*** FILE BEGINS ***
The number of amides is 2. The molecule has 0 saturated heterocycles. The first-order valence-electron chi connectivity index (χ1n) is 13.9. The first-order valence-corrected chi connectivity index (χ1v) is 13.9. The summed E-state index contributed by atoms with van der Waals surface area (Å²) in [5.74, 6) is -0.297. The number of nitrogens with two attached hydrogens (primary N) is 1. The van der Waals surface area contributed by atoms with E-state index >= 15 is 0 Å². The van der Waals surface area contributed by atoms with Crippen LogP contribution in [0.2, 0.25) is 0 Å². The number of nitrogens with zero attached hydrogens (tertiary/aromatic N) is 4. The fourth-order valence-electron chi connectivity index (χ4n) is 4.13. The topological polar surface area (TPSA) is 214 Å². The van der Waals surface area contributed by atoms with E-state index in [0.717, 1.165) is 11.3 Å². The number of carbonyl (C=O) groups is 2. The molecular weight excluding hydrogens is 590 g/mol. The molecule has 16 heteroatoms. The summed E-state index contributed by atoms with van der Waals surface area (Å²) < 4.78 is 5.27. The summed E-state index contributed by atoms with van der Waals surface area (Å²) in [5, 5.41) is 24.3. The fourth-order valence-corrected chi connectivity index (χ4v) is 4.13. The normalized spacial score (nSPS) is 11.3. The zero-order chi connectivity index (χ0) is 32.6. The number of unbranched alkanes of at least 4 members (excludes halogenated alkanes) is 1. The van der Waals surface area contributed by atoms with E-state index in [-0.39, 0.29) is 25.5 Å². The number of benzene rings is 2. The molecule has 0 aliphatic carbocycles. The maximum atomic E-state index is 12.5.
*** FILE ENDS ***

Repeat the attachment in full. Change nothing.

The number of amides is 2. The molecule has 0 saturated heterocycles. The first-order valence-electron chi connectivity index (χ1n) is 13.9. The first-order valence-corrected chi connectivity index (χ1v) is 13.9. The summed E-state index contributed by atoms with van der Waals surface area (Å²) in [5.74, 6) is -0.297. The number of nitrogens with two attached hydrogens (primary N) is 1. The van der Waals surface area contributed by atoms with E-state index >= 15 is 0 Å². The van der Waals surface area contributed by atoms with Crippen LogP contribution in [0.2, 0.25) is 0 Å². The number of nitrogens with zero attached hydrogens (tertiary/aromatic N) is 4. The fourth-order valence-electron chi connectivity index (χ4n) is 4.13. The topological polar surface area (TPSA) is 214 Å². The van der Waals surface area contributed by atoms with E-state index in [0.717, 1.165) is 11.3 Å². The number of carbonyl (C=O) groups is 2. The molecular weight excluding hydrogens is 590 g/mol. The molecule has 16 heteroatoms. The summed E-state index contributed by atoms with van der Waals surface area (Å²) < 4.78 is 5.27. The summed E-state index contributed by atoms with van der Waals surface area (Å²) in [5, 5.41) is 24.3. The fourth-order valence-corrected chi connectivity index (χ4v) is 4.13. The normalized spacial score (nSPS) is 11.3. The zero-order chi connectivity index (χ0) is 32.6. The number of unbranched alkanes of at least 4 members (excludes halogenated alkanes) is 1. The van der Waals surface area contributed by atoms with E-state index in [-0.39, 0.29) is 25.5 Å². The number of benzene rings is 2. The molecule has 0 aliphatic carbocycles. The maximum atomic E-state index is 12.5.